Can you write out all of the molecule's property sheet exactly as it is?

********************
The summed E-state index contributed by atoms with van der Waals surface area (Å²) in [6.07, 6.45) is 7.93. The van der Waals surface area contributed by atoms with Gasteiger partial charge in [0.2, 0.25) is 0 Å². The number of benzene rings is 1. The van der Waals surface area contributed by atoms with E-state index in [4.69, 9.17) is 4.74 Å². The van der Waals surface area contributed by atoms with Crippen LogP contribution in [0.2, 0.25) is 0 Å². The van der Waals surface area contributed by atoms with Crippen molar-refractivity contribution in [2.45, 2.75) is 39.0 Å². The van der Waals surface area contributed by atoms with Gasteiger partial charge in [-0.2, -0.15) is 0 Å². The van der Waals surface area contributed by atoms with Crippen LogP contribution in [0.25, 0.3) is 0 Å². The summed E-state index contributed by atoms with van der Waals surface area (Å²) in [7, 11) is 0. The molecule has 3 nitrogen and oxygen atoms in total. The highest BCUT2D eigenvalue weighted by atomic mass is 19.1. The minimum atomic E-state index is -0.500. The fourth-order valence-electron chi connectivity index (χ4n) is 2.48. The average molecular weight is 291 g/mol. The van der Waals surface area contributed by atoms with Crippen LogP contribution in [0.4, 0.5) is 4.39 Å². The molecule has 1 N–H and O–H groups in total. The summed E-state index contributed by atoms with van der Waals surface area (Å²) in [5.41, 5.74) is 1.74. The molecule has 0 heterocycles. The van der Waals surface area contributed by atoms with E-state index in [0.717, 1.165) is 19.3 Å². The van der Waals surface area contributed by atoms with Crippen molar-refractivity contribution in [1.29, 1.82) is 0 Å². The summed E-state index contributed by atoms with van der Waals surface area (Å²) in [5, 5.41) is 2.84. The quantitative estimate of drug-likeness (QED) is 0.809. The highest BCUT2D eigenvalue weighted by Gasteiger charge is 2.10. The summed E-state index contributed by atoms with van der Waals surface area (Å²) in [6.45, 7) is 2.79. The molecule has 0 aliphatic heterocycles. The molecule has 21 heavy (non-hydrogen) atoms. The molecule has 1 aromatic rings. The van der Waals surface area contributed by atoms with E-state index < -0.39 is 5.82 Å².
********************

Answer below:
The summed E-state index contributed by atoms with van der Waals surface area (Å²) in [6.07, 6.45) is 7.93. The van der Waals surface area contributed by atoms with Gasteiger partial charge in [0.2, 0.25) is 0 Å². The number of benzene rings is 1. The van der Waals surface area contributed by atoms with E-state index in [4.69, 9.17) is 4.74 Å². The van der Waals surface area contributed by atoms with Crippen LogP contribution in [0.2, 0.25) is 0 Å². The van der Waals surface area contributed by atoms with Crippen molar-refractivity contribution in [2.45, 2.75) is 39.0 Å². The van der Waals surface area contributed by atoms with Gasteiger partial charge in [-0.2, -0.15) is 0 Å². The van der Waals surface area contributed by atoms with Crippen LogP contribution in [0.25, 0.3) is 0 Å². The summed E-state index contributed by atoms with van der Waals surface area (Å²) in [7, 11) is 0. The molecule has 3 nitrogen and oxygen atoms in total. The highest BCUT2D eigenvalue weighted by atomic mass is 19.1. The minimum atomic E-state index is -0.500. The fourth-order valence-electron chi connectivity index (χ4n) is 2.48. The average molecular weight is 291 g/mol. The van der Waals surface area contributed by atoms with Crippen LogP contribution in [0.4, 0.5) is 4.39 Å². The molecule has 1 N–H and O–H groups in total. The summed E-state index contributed by atoms with van der Waals surface area (Å²) in [5.41, 5.74) is 1.74. The molecule has 0 heterocycles. The van der Waals surface area contributed by atoms with E-state index in [0.717, 1.165) is 19.3 Å². The van der Waals surface area contributed by atoms with Crippen molar-refractivity contribution in [1.29, 1.82) is 0 Å². The summed E-state index contributed by atoms with van der Waals surface area (Å²) in [5, 5.41) is 2.84. The quantitative estimate of drug-likeness (QED) is 0.809. The highest BCUT2D eigenvalue weighted by Gasteiger charge is 2.10. The summed E-state index contributed by atoms with van der Waals surface area (Å²) in [6.45, 7) is 2.79. The molecule has 0 aliphatic heterocycles. The molecule has 21 heavy (non-hydrogen) atoms. The molecule has 1 aromatic rings. The van der Waals surface area contributed by atoms with E-state index < -0.39 is 5.82 Å².